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Top three reasons we’re reading "We Make the Road By Walking"


by Peter Hanson, Lead Pastor

Last spring, I suggested to Melodee Rossi, Director of Small Group Ministry, that we embark on an year-long All-Congregation Book Study. We had recently finished the All-Congregation Lenten study, and it was exciting to see and hear people sharing their stories of gathering in small groups around the same text. Why not build on that momentum and try on a newer and deeper commitment: a year-long book study in a number of different small groups at CtK. We put together a pilot group over the summer, equipping the folks in that group to serve as leaders in future groups throughout the year.

Since then, some of the people in the various groups (and some standing on the outside looking in) have asked why we decided to do an All-Congregation Book Study—and why we chose this particular book to read together. Here are the top three reasons: the first has to do with why a church-wide book study, the second and third with why this book.

First, an All-Congregation Book study seemed to us to be a fairly easy way to get a rather large portion of the congregation together in one faith formation activity. Beyond worship, there are few opportunities for a good number of people to unite around a shared activity. Forming small groups that could each meet at a different time and place allowed for people of different ages, with varied interests, and assorted availabilities to be involved. While the groups may not every check in with one another, folks from different groups who met up at other times (worship, choir, confirmation, etc) could share what they have learned, what they liked and what they didn’t like about the book. Beyond the handful of others in one’s own small group, people at Christ the King could have a shared set of topics to reflect on together, helping to deepen their faith and the practice of it. Tie-ins at worship, in the Herald and elsewhere could further reinforce connections as people at CtK grew in their walk with God.

Second, the structure of the book parallels the church year—and lends itself well to people committing to just a season or two or the whole year. The book starts with readings from the Old Testament meant to serve as a sort of renewed beginning to the study of the Bible. What better time to start anew than the kick-off of our fall programming year. The second section ties in with the seasons of Advent and Christmas, sharing prophecies of Christ’s coming, and stories of the birth of Jesus. The third quarter mirrors Lent and Easter and the fourth and final section begins with Pentecost and focuses on the unleashing of the Spirit in the world—imagining that Spirit stirring up our own lives and the life of our congregation and community. While there is some logic to this year-long story arc, there are also built-in entry and exit points, allowing folks to commit to one season of study, or to some but not all of the seasons, or to the entire year. Being sub-divided into four twelve-week sessions also allows for folks to imagine shifting to another group for another season, getting new insights on our walk of faith from different folks in the congregation.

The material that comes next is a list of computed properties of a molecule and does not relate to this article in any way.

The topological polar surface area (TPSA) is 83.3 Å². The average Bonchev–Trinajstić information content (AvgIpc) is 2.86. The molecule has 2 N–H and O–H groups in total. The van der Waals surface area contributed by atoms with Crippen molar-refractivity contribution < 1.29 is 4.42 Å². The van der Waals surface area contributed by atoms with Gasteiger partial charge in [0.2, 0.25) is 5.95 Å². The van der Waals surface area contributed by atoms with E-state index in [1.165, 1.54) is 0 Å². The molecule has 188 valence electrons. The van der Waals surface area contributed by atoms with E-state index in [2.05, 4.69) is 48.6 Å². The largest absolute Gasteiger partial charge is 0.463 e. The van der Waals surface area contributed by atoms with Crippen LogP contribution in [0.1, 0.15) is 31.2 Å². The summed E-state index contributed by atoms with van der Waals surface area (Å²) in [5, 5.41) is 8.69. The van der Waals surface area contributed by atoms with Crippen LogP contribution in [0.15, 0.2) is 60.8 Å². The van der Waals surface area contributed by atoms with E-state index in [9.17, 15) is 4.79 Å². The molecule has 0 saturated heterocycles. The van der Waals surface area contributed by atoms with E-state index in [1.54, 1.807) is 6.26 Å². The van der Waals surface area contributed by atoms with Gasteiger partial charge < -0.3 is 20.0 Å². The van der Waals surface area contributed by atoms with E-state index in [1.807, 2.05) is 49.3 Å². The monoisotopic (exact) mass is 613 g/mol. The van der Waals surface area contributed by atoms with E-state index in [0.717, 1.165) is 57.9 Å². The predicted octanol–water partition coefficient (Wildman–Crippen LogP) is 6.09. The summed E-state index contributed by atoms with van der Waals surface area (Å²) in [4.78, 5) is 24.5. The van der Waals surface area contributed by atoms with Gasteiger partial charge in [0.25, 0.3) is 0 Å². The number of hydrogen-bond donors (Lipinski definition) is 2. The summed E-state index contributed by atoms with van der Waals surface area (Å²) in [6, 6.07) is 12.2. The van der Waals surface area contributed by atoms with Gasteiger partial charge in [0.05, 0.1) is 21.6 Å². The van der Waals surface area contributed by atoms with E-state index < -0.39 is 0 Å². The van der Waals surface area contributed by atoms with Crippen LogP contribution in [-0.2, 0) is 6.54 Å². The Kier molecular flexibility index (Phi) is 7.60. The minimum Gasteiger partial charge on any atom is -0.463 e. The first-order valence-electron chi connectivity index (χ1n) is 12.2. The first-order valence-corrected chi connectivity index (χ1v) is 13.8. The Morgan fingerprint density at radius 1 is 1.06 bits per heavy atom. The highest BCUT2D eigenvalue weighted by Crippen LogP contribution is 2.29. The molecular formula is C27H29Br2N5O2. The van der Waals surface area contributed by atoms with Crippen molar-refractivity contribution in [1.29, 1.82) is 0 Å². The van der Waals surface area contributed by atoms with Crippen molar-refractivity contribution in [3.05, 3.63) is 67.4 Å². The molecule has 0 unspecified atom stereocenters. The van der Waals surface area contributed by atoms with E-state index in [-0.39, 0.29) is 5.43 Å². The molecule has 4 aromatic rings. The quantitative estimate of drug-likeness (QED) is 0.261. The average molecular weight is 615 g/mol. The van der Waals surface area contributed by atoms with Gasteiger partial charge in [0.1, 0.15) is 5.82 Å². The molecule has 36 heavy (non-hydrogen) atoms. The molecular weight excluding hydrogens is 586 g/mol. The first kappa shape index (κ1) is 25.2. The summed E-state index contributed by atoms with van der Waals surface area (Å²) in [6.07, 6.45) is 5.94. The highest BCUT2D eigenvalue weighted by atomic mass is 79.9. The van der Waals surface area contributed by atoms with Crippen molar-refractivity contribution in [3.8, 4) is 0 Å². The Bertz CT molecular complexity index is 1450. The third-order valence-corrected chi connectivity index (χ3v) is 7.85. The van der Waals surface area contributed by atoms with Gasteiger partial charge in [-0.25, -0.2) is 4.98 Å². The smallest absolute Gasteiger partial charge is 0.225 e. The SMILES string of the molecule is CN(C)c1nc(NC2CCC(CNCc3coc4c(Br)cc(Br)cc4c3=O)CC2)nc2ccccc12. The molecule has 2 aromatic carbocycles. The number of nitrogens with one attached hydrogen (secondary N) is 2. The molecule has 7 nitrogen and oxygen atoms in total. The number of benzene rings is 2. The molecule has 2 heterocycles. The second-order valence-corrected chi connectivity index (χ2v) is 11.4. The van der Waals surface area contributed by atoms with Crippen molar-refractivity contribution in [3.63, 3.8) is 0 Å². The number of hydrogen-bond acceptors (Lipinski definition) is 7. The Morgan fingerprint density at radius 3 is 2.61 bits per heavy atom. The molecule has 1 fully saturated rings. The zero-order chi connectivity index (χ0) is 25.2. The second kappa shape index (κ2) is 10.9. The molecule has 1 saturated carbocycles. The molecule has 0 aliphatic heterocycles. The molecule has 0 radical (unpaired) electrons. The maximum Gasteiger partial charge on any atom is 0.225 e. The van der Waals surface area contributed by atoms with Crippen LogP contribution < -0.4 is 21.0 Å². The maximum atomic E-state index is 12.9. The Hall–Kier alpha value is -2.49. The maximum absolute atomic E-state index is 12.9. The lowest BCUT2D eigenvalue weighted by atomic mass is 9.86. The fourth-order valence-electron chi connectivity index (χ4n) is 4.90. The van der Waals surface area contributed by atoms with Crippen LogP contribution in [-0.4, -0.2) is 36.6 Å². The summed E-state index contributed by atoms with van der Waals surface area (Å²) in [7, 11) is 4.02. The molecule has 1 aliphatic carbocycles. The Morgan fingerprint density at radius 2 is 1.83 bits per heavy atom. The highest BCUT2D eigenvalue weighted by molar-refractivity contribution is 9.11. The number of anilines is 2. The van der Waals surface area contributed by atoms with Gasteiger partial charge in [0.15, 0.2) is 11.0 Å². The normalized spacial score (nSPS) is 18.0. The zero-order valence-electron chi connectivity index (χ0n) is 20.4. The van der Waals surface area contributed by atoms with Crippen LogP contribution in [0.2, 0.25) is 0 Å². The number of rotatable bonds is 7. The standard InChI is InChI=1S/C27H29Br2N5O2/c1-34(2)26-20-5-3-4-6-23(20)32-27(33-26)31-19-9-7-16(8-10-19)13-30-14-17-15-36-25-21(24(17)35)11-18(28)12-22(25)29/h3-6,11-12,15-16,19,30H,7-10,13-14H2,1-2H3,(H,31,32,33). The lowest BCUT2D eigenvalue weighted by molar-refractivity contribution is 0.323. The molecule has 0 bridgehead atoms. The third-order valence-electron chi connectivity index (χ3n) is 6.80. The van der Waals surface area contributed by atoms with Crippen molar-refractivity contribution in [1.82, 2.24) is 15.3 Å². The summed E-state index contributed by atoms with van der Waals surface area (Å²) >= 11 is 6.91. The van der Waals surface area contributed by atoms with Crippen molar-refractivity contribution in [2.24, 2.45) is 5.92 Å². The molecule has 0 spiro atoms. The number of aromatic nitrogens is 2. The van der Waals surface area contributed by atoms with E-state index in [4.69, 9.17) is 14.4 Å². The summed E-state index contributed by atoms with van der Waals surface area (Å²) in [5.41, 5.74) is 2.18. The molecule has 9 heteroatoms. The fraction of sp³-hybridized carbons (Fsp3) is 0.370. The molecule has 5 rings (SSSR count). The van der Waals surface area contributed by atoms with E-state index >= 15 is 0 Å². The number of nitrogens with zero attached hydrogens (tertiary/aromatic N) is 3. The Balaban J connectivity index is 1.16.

Finally, the title itself holds a vision of a community of faith walking together toward a common future. Change is happening in each of our lives. Change is also happening in the Christ the King congregation, as well as in the community and world all around us. It can be hard to know at all times what is the most faithful response to the changes that happen to us, and how best to be intentional about creating the changes we wish to see individually and communally. Pastor McLaren challenges us to trust in Jesus and to follow his leading into the future. He encourages us to do so intentionally, not always knowing where we are going, but trusting God in Jesus Christ to lead us just the same. And, as the title suggests, the road on which we are walking as we live as disciples of Jesus is not always clear and obvious. Actually, the road we are walking following Jesus in this day and age does not yet exist. It is the very act of walking with Jesus that creates the road of discipleship. Be embracing the future that Christ holds firmly in his hands, he help create that future in the process.

I know that McLaren’s particular brand of theology and individual style of writing has been encouraging and affirming to some of the participants, and greatly challenging and perplexing to others. His is certainly not the be-all and end-all in unpacking and reflecting on Christian faith today. I know that there are things with which I disagree vehemently, others that make me say, “duh, that’s so obvious” and still others that open my eyes to a whole new way of considering God, the church, and my role as a follower. Just as we make the road by walking, we find Christ’s truth as we walk along that road, sharing our insights with one another, and discovering Christ among us.

For those who have started this journey, I encourage you to continue another season or two (or three!). For those who have not, I invite you to consider joining us on this walk—and help us construct this pathway as we go.

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